However, Ansar Beit al-Maqdis of Egypt and Jaish al-Isla of Libya have pledged their loyalty to ISIS and sought to both recruit others as well as emulate ISIS’ tactics of taking and holding territory. Ansar Beit al-Maqdis is of a particular concern given both their location and capabilities while Jaish al-Isla appears more indicative of the collapse of Libya into fragments, providing another opening for ISIS.
What does seem to be clear is that the United States’ involvement in the fight against ISIS is not isolating the group. If anything, it has increased their popularity in the region and legitimized them among other Islamic militant groups.
America’s George W. Bush disorder: Why our new Iraq war is doomed to fail
Peter Van Buren, Salon
Tuesday, Nov 11, 2014 07:15 AM EST
Karl von Clausewitz, the famed Prussian military thinker, is best known for his aphorism “War is the continuation of state policy by other means.” But what happens to a war in the absence of coherent state policy?
Actually, we now know. Washington’s Iraq War 3.0, Operation Inherent Resolve, is what happens. In its early stages, I asked sarcastically, “What could possibly go wrong?” As the mission enters its fourth month, the answer to that question is already grimly clear: just about everything. It may be time to ask, in all seriousness: What could possibly go right?
Short answer: Almost nothing. Squint really, really hard and maybe the “good news” is that IS has not yet taken control of much of the rest of Iraq and Syria, and that Baghdad hasn’t been lost. These possibilities, however, were unlikely even without U.S. intervention.
And there might just possibly be one “victory” on the horizon, though the outcome still remains unclear. Washington might “win” in the IS-besieged Kurdish town of Kobane, right on the Turkish border. If so, it will be a faux victory guaranteed to accomplish nothing of substance. After all, amid the bombing and the fighting, the town has nearly been destroyed. What comes to mind is a Vietnam War-era remark by an anonymous American officer about the bombed provincial capital of Ben Tre: “It became necessary to destroy the town to save it.”
More than 200,000 refugees have already fled Kobane, many with doubts that they will ever be able to return, given the devastation. The U.S. has gone to great pains to point out just how many IS fighters its air strikes have killed there. Exactly 464, according to a U.K.-based human rights group, a number so specific as to be suspect, but no matter. As history suggests, body counts in this kind of war mean little.
And that, folks, is the “good news.” Now, hold on, because here’s the bad news.
The U.S. Department of State lists 60 participants in the coalition of nations behind the U.S. efforts against the Islamic State. Many of those countries (Somalia, Iceland, Croatia, and Taiwan, among them) have never been heard from again outside the halls of Foggy Bottom. There is no evidence that America’s Arab “allies” like Saudi Arabia, Qatar, and the United Arab Emirates, whose funding had long-helped extreme Syrian rebel groups, including IS, and whose early participation in a handful of air strikes was trumpeted as a triumph, are still flying.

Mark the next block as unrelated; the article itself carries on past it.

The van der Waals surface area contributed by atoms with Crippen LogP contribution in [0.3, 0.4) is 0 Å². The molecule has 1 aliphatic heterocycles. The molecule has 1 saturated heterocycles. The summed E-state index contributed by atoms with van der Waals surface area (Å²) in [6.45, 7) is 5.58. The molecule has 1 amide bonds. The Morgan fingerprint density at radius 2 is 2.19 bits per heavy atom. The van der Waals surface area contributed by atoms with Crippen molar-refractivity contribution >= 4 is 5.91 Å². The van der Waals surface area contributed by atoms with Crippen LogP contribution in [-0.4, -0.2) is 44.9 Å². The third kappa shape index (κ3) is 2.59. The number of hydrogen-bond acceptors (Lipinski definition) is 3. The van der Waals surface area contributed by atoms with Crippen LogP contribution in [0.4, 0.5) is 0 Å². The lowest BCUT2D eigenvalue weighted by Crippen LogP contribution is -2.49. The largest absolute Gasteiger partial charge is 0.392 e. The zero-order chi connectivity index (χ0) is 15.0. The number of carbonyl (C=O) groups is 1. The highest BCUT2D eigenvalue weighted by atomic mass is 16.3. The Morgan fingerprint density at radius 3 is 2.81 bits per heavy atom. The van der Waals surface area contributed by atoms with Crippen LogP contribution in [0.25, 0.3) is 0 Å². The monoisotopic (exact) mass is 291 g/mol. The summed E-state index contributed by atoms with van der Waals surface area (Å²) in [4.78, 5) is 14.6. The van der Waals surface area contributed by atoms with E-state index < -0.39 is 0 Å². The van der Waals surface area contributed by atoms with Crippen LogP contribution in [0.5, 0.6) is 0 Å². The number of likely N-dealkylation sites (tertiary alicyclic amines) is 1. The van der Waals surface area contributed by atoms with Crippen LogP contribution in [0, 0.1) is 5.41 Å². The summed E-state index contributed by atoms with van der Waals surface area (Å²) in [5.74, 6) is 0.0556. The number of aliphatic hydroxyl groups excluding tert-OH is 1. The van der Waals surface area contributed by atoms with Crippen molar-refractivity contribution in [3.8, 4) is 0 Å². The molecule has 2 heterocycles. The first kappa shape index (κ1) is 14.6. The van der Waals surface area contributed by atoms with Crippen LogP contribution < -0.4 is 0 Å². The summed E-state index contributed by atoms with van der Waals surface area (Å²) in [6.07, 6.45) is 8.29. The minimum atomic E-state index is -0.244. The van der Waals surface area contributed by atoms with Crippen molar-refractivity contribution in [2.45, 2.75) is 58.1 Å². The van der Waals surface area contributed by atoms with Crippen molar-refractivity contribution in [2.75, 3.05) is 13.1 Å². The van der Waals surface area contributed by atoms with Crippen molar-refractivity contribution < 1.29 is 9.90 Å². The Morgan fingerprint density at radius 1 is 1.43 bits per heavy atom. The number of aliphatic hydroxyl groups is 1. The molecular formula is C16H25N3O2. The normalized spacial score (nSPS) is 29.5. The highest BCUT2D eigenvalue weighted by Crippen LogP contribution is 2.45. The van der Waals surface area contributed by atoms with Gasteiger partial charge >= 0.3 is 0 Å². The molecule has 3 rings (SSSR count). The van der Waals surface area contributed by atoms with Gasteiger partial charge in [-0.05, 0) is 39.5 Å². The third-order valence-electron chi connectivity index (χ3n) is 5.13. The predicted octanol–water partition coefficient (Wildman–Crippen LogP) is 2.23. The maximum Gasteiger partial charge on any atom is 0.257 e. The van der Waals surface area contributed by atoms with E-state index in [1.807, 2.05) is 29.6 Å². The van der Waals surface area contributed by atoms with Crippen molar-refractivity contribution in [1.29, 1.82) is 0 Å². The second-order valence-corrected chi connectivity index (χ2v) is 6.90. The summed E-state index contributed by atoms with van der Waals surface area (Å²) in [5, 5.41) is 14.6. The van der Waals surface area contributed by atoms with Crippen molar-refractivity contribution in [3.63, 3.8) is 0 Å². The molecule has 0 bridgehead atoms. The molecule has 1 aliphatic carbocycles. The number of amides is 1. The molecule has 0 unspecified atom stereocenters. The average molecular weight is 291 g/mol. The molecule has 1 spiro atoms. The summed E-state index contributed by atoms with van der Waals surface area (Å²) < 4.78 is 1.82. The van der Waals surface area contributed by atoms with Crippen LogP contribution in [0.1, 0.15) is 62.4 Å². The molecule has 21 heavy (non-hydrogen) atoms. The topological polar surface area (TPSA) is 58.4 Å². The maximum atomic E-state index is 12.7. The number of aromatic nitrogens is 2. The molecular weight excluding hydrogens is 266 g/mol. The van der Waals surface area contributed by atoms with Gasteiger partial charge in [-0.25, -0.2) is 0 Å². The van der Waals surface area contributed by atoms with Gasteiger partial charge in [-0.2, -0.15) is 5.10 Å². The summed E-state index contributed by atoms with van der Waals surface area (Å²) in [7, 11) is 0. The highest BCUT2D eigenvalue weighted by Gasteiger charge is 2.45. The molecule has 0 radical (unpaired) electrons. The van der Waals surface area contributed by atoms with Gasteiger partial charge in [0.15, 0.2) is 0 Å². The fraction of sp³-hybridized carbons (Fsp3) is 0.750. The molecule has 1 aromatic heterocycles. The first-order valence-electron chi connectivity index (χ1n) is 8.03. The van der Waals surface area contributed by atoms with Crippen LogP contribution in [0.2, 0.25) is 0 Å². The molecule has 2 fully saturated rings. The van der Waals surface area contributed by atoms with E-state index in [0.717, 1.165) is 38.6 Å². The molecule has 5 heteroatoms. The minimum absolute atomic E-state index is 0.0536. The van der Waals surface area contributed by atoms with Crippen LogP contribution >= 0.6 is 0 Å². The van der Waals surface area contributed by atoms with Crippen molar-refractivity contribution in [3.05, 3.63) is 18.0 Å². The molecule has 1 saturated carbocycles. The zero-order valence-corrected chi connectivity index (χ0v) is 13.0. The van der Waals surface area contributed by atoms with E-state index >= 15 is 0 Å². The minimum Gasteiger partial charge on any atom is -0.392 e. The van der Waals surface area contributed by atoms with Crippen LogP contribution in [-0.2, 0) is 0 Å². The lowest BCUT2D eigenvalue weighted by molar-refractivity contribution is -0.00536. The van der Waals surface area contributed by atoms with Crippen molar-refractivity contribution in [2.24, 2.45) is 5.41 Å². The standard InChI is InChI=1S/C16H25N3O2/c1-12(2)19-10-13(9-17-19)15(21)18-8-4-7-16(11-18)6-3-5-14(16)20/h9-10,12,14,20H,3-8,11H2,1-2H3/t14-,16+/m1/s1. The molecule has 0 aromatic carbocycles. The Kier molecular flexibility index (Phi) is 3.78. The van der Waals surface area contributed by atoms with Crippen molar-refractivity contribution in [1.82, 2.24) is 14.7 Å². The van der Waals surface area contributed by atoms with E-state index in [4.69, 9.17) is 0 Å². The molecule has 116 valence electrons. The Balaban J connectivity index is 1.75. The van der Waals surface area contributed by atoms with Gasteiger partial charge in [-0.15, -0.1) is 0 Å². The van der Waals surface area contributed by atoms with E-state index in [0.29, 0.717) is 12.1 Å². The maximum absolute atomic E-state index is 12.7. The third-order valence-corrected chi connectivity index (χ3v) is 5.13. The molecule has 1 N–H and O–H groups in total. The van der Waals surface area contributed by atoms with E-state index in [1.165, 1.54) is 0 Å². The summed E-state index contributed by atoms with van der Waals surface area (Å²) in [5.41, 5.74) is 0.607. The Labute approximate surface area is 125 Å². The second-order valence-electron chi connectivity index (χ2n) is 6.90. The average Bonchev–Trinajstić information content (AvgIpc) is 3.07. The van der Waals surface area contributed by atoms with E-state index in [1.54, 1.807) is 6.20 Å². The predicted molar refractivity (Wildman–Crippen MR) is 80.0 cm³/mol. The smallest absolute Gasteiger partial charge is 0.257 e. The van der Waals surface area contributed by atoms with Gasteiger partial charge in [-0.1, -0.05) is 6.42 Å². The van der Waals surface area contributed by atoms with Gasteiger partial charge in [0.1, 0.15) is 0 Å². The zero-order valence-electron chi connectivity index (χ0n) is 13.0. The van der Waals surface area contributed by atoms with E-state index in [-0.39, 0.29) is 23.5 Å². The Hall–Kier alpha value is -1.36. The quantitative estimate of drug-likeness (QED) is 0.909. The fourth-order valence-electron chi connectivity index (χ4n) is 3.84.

Absent the few nations that often make an appearance at America’s geopolitical parties (Canada, the Brits, the Aussies, and increasingly these days, the French), this international mess has quickly morphed into Washington’s mess. Worse yet, nations like Turkey that might actually have taken on an important role in defeating the Islamic State seem to be largely sitting this one out. Despite the way it’s being reported in the U.S., the new war in the Middle East looks, to most of the world, like another case of American unilateralism, which plays right into the radical Islamic narrative.
Though Prime Minister Haider al-Abadi chose a Sunni to head the country’s Defense Ministry and direct a collapsed Iraqi army, his far more-telling choice was for Interior Minister. He picked Mohammed Ghabban, a little-known Shia politician who just happens to be allied with the Badr Organization.
Even if few in the U.S. remember the Badr folks, every Sunni in Iraq does. During the American occupation, the Badr militia ran notorious death squads, after infiltrating the same Interior Ministry they basically now head. The elevation of a Badr leader to – for Sunnis – perhaps the most significant cabinet position of all represents several nails in the coffin of Iraqi unity. It is also in line with the increasing influence of the Shia militias the Baghdad government has called on to defend the capital at a time when the Iraqi Army is incapable of doing the job.
Those militias have used the situation as an excuse to ramp up a campaign of atrocities against Sunnis whom they tag as “IS,” much as in Iraq War 2.0 most Sunnis killed were quickly labeled “al-Qaeda.” In addition, the Iraqi military has refused to stop shelling and carrying out air strikes on civilian Sunni areas despite a prime ministerial promise that they would do so. That makes al-Abadi look both ineffectual and disingenuous. An example? This week, Iraq renamed a town on the banks of the Euphrates River to reflect a triumph over IS. Jurf al-Sakhar, or “rocky bank,” became Jurf al-Nasr, or “victory bank.” However, the once-Sunni town is now emptied of its 80,000 residents, and building after building has been flattened by air strikes, bombings, and artillery fire coordinated by the Badr militia.